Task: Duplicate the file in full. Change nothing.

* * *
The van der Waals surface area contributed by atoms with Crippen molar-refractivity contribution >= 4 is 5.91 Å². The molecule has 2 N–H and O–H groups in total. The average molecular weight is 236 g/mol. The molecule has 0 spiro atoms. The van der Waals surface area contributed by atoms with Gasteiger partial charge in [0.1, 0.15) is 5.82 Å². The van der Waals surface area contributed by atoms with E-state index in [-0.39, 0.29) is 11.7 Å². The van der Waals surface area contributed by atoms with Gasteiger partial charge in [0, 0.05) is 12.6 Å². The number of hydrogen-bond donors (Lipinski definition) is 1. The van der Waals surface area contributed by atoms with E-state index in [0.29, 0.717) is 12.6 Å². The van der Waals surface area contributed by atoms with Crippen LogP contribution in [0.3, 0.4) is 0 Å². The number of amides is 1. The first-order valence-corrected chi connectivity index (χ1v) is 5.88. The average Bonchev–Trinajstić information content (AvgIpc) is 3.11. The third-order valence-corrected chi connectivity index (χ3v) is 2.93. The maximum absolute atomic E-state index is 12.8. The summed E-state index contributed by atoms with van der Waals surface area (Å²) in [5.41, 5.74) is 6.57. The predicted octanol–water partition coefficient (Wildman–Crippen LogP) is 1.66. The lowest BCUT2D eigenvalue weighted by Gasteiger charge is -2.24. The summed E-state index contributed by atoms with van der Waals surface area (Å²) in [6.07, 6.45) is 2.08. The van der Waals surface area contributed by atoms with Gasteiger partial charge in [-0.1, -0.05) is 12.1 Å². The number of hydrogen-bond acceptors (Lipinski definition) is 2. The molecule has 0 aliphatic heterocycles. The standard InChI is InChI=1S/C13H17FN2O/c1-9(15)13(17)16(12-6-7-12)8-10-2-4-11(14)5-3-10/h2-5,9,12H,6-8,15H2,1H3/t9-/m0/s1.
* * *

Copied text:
The van der Waals surface area contributed by atoms with Crippen molar-refractivity contribution >= 4 is 5.91 Å². The molecule has 2 N–H and O–H groups in total. The average molecular weight is 236 g/mol. The molecule has 0 spiro atoms. The van der Waals surface area contributed by atoms with Gasteiger partial charge in [0.1, 0.15) is 5.82 Å². The van der Waals surface area contributed by atoms with E-state index in [-0.39, 0.29) is 11.7 Å². The van der Waals surface area contributed by atoms with Gasteiger partial charge in [0, 0.05) is 12.6 Å². The number of hydrogen-bond donors (Lipinski definition) is 1. The van der Waals surface area contributed by atoms with E-state index in [0.29, 0.717) is 12.6 Å². The van der Waals surface area contributed by atoms with Crippen LogP contribution in [0.3, 0.4) is 0 Å². The number of amides is 1. The first-order valence-corrected chi connectivity index (χ1v) is 5.88. The average Bonchev–Trinajstić information content (AvgIpc) is 3.11. The third-order valence-corrected chi connectivity index (χ3v) is 2.93. The maximum absolute atomic E-state index is 12.8. The summed E-state index contributed by atoms with van der Waals surface area (Å²) in [5.41, 5.74) is 6.57. The predicted octanol–water partition coefficient (Wildman–Crippen LogP) is 1.66. The lowest BCUT2D eigenvalue weighted by Gasteiger charge is -2.24. The summed E-state index contributed by atoms with van der Waals surface area (Å²) in [6.07, 6.45) is 2.08. The van der Waals surface area contributed by atoms with Gasteiger partial charge in [-0.1, -0.05) is 12.1 Å². The number of hydrogen-bond acceptors (Lipinski definition) is 2. The molecule has 0 aliphatic heterocycles. The standard InChI is InChI=1S/C13H17FN2O/c1-9(15)13(17)16(12-6-7-12)8-10-2-4-11(14)5-3-10/h2-5,9,12H,6-8,15H2,1H3/t9-/m0/s1.